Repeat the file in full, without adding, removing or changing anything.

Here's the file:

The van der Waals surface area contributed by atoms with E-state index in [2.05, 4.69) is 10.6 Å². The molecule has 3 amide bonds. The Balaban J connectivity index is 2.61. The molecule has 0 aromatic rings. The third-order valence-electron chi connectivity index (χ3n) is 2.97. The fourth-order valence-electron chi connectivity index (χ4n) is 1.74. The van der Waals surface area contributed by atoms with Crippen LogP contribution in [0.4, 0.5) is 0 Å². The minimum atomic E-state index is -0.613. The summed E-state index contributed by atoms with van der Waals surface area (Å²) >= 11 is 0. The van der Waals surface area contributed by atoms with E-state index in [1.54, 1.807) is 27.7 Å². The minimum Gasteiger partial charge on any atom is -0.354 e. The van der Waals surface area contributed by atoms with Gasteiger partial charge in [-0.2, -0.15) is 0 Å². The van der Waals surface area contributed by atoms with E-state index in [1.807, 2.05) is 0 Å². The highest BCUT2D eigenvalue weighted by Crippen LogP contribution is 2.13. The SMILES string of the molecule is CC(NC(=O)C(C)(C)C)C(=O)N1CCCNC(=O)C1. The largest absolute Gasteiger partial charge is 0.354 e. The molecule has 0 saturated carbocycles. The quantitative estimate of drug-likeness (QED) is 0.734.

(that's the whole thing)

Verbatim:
The van der Waals surface area contributed by atoms with E-state index in [2.05, 4.69) is 10.6 Å². The molecule has 3 amide bonds. The Balaban J connectivity index is 2.61. The molecule has 0 aromatic rings. The third-order valence-electron chi connectivity index (χ3n) is 2.97. The fourth-order valence-electron chi connectivity index (χ4n) is 1.74. The van der Waals surface area contributed by atoms with Crippen LogP contribution in [0.4, 0.5) is 0 Å². The minimum atomic E-state index is -0.613. The summed E-state index contributed by atoms with van der Waals surface area (Å²) >= 11 is 0. The van der Waals surface area contributed by atoms with E-state index in [1.54, 1.807) is 27.7 Å². The minimum Gasteiger partial charge on any atom is -0.354 e. The van der Waals surface area contributed by atoms with Gasteiger partial charge in [-0.2, -0.15) is 0 Å². The van der Waals surface area contributed by atoms with E-state index in [1.807, 2.05) is 0 Å². The highest BCUT2D eigenvalue weighted by Crippen LogP contribution is 2.13. The SMILES string of the molecule is CC(NC(=O)C(C)(C)C)C(=O)N1CCCNC(=O)C1. The largest absolute Gasteiger partial charge is 0.354 e. The molecule has 0 saturated carbocycles. The quantitative estimate of drug-likeness (QED) is 0.734.